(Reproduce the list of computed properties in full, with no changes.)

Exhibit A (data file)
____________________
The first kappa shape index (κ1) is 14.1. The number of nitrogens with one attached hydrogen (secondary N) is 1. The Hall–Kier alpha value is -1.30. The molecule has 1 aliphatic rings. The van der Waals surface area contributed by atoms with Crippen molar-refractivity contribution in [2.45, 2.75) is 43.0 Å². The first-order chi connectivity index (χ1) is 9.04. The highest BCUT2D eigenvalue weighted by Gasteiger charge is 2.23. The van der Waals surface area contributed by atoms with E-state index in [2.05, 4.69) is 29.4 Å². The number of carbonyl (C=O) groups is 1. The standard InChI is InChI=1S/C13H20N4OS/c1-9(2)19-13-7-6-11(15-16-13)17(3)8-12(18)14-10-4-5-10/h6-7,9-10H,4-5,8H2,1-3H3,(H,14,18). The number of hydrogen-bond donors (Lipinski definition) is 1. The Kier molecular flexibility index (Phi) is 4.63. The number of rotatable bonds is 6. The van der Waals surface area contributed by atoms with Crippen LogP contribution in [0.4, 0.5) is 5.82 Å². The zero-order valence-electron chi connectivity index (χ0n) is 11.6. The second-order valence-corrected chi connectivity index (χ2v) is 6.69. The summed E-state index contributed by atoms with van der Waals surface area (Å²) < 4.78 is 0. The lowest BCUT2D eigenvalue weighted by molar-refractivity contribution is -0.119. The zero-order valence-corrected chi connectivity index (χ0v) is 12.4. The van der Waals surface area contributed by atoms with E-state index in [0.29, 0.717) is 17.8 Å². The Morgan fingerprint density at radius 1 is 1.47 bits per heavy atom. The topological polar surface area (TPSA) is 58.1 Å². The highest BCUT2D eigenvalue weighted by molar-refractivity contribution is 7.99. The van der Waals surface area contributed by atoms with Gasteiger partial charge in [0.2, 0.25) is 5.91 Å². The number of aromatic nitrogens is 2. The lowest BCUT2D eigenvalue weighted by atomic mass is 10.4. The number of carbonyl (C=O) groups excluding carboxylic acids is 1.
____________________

The first kappa shape index (κ1) is 14.1. The number of nitrogens with one attached hydrogen (secondary N) is 1. The Hall–Kier alpha value is -1.30. The molecule has 1 aliphatic rings. The van der Waals surface area contributed by atoms with Crippen molar-refractivity contribution in [2.45, 2.75) is 43.0 Å². The first-order chi connectivity index (χ1) is 9.04. The highest BCUT2D eigenvalue weighted by Gasteiger charge is 2.23. The van der Waals surface area contributed by atoms with E-state index in [2.05, 4.69) is 29.4 Å². The number of carbonyl (C=O) groups is 1. The standard InChI is InChI=1S/C13H20N4OS/c1-9(2)19-13-7-6-11(15-16-13)17(3)8-12(18)14-10-4-5-10/h6-7,9-10H,4-5,8H2,1-3H3,(H,14,18). The number of hydrogen-bond donors (Lipinski definition) is 1. The Kier molecular flexibility index (Phi) is 4.63. The number of rotatable bonds is 6. The van der Waals surface area contributed by atoms with Crippen LogP contribution in [0.4, 0.5) is 5.82 Å². The zero-order valence-electron chi connectivity index (χ0n) is 11.6. The second-order valence-corrected chi connectivity index (χ2v) is 6.69. The summed E-state index contributed by atoms with van der Waals surface area (Å²) < 4.78 is 0. The lowest BCUT2D eigenvalue weighted by molar-refractivity contribution is -0.119. The zero-order valence-corrected chi connectivity index (χ0v) is 12.4. The van der Waals surface area contributed by atoms with E-state index in [0.29, 0.717) is 17.8 Å². The Morgan fingerprint density at radius 1 is 1.47 bits per heavy atom. The topological polar surface area (TPSA) is 58.1 Å². The highest BCUT2D eigenvalue weighted by molar-refractivity contribution is 7.99. The van der Waals surface area contributed by atoms with Gasteiger partial charge in [0.2, 0.25) is 5.91 Å². The number of aromatic nitrogens is 2. The lowest BCUT2D eigenvalue weighted by atomic mass is 10.4. The number of carbonyl (C=O) groups excluding carboxylic acids is 1.